The relationship between the Brazilian city of Manaus and the English football team didn’t get off to a great start. Before the World Cup draw in December last year, England manager Roy Hodgson said he wouldn’t want to play in Manaus because of the extremely hot and humid climate. In response, the city’s mayor Arthur Virgilio Neto said he also did not want the England players in town because he would prefer a “better team … with a more sensitive, cultured and educated coach”.
But, as luck would have it, England’s debut match will be played in Manaus, against Italy. Maybe it is an opportunity for the coach and the Mayor to make peace. Or, at least, for Manaus and England to get to know each other better.
Manaus sits 900 miles from the Atlantic, deep in the rainforest, at the point where the Rio Negro (“Black River”) and the Rio Solimões meet each other to become one: the big Amazon river. This city of almost 2m people exists because of a fort built by the Portuguese colonists on the edge of the Rio Negro in 1669. The city became known as the “Paris of the Tropics” in the late 19th and early 20th centuries, when the region’s rubber industry was booming. Pictures from this period show off its wealth, with local traders dressed in French fashion, despite the local heat, and smoking cigars made with dollar bills.
But the power of this local elite would not last long: in 1910, Brazilian production began to suffer competition from cheaper and more efficient rubber extracted from trees planted by the British in Malaya and Sri Lanka.
To pull the region out of its post-rubber economic stagnation, Brazil’s then military dictatorship established the Manaus Free Economic Zone in 1967. Tax exemptions have made the city a centre for big industry. It’s now home to about 600 factories, many of them multinationals, which together generate half a million jobs directly or indirectly.
In principle, these exemptions should have ended in 1997. But they have already been extended twice by the Brazilian National Congress: earlier, until 2013, then for another ten years (until 2023). Politicians are now considering a proposal for a constitutional amendment that would ensure the zone lasts until 2073. It was approved this month in Brazil’s lower house, but the amendment still needs to pass the scrutiny of the Senate.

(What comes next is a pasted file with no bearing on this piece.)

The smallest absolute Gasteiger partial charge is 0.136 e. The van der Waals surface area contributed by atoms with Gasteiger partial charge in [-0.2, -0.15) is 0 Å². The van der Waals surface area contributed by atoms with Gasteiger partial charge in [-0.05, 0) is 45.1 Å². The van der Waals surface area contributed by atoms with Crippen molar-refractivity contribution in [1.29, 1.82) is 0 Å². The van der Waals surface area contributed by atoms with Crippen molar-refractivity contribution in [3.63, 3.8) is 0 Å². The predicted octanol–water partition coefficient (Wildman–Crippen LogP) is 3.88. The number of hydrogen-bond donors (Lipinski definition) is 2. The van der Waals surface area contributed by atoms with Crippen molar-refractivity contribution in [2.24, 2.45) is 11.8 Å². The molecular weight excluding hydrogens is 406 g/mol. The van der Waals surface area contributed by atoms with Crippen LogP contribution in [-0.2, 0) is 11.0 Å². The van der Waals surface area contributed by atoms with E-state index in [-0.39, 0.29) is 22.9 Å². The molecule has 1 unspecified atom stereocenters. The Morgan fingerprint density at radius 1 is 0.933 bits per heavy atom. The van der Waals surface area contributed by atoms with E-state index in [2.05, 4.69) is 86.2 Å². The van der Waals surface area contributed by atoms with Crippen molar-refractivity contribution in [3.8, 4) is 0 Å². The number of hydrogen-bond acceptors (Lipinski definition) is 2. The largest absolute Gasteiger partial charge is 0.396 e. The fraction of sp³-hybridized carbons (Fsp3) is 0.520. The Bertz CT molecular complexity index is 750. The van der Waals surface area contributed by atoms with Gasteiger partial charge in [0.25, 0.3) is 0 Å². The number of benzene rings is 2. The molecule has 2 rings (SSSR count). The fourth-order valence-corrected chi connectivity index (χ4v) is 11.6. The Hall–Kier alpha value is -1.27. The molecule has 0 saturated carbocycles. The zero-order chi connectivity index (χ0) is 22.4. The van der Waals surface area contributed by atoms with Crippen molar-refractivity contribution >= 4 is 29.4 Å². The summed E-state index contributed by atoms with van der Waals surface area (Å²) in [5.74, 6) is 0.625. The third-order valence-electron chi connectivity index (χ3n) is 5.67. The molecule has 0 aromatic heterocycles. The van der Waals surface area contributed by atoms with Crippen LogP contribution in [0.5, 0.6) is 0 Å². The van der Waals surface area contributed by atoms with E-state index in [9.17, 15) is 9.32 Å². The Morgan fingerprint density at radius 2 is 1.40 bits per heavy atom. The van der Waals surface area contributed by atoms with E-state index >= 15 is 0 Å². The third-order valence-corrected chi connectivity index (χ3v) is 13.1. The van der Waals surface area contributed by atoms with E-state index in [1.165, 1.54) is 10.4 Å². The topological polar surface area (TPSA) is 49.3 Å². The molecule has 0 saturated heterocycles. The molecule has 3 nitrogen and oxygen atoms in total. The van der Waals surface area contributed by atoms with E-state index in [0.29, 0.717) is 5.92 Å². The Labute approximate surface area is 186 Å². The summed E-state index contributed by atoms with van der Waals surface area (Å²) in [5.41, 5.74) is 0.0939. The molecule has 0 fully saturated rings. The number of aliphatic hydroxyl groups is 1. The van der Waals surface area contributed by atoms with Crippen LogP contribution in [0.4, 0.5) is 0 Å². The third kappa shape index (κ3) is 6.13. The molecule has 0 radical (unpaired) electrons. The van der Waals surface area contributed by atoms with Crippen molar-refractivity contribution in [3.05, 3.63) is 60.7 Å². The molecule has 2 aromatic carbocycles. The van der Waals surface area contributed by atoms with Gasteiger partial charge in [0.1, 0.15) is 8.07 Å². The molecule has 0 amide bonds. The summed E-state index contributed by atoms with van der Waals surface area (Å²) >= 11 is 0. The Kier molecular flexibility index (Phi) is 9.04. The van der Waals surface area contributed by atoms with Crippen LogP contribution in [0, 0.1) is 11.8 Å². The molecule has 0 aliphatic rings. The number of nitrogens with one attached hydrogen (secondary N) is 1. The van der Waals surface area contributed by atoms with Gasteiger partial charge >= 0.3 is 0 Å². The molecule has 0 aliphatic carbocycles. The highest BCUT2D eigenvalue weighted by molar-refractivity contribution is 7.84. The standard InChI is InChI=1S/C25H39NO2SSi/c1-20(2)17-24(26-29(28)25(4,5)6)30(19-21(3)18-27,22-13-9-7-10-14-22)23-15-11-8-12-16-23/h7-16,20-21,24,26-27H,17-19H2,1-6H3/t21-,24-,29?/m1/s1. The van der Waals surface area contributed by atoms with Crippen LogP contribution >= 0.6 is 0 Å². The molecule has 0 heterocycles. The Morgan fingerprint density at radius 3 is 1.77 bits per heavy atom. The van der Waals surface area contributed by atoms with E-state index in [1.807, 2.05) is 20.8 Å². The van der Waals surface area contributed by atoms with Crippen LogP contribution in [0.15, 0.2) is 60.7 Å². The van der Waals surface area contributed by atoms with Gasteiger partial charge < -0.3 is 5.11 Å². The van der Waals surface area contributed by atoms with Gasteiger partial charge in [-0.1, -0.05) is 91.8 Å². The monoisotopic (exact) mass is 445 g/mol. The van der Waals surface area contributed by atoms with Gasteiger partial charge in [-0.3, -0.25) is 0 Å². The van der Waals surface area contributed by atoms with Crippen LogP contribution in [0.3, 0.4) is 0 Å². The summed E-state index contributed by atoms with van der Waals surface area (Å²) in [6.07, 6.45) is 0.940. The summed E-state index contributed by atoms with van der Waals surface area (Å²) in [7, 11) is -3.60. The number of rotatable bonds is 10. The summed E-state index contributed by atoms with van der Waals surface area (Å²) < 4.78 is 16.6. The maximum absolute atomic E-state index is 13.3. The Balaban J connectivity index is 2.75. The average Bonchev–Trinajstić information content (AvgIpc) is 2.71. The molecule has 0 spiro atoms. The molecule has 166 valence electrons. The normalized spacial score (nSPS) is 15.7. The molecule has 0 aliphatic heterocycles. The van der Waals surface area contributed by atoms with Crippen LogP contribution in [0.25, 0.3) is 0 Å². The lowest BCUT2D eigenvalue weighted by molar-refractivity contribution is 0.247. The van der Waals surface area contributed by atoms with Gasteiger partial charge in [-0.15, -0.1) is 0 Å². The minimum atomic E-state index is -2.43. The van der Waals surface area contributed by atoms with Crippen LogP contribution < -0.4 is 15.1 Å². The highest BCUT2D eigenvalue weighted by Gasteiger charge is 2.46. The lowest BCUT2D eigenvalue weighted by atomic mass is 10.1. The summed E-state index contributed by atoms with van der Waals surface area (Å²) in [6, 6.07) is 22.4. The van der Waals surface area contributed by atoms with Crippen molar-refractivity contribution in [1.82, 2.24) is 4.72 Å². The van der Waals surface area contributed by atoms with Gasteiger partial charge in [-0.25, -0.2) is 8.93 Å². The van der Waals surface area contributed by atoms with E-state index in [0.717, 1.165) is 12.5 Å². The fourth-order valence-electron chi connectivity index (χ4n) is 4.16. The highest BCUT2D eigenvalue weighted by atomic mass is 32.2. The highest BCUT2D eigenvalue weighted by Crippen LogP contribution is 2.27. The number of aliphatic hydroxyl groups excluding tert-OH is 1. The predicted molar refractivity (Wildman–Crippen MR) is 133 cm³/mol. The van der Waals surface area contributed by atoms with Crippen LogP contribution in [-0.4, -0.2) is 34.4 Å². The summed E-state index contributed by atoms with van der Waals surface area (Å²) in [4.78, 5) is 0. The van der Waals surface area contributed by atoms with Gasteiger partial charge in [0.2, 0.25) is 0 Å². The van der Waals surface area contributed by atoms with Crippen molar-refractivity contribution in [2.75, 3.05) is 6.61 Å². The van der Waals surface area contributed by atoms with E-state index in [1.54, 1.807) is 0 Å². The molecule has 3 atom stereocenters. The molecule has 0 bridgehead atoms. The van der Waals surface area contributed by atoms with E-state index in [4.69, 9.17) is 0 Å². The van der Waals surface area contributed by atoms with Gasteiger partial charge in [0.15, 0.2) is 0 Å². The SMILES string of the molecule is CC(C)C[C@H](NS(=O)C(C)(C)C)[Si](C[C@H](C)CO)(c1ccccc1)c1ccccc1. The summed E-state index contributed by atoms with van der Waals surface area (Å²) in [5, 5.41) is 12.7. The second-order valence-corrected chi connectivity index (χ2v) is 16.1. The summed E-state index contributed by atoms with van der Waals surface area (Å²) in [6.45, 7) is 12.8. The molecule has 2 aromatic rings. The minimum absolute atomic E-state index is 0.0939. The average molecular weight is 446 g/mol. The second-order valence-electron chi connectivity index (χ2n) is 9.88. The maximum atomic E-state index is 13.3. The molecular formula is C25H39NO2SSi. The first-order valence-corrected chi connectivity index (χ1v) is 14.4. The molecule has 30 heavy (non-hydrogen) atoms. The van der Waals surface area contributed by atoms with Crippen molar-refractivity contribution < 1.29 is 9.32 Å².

Lobbyists for maintaining the economic zone say Manaus' industrial activity actually helps to preserve the Amazon rainforest by concentrating investments and workers in the city, and not the surrounding forest. This idea was emphasised by Brazil’s president Dilma Rousseff this February in Brussels, when she criticised the European Union for challenging the tax advantages granted to the city.
But the truth is Manaus is far from sustainable, and the emphasis that gets placed on how it protects the rainforest detracts from the poor development the free trade zone has encouraged. This is seen most starkly with the gulf between rich and poor. The Human Development Index of neighbourhoods in the city ranges from 0.660 (approaching the values found in Bolivia) to 0.941 (equivalent to table-topping, Norwegian standards).
Official data shows that 15% of Manaus' 1.8 million residents lived in “subnormal agglomerations” – the Brazilian government’s official definition of slums with at least 50 dwellers. This greatly surpasses the national average of 6%.
The rapid population growth promoted by the zone was not accompanied by the necessary investments in sanitation. Lack of clean water is a topic that always tends to dominate local election debates: one in four houses in Manaus does not have access to running water, despite being located in the largest watershed on the planet.
The sewerage system is even worse: the existing infrastructure is 100 years old, built by the British during the rubber boom years when Manaus had 100,000 inhabitants. Today, the system can meet the demands of less than 10% of the population. Another 60% have built septic tanks in their homes and buildings. The remaining 30% simply dump their waste directly on the street or in small rivers known as igarapés that have managed to survive the urban policy that has largely blocked natural water drainage.
English tourists, therefore, should not be surprised if they see protests in the streets of Manaus during the World Cup. They do not signify a negative reaction to the arrival of foreign visitors: the inhabitants of the Amazonas State are famous for their hospitality. But people there still have much to fight for, before their rights are guaranteed.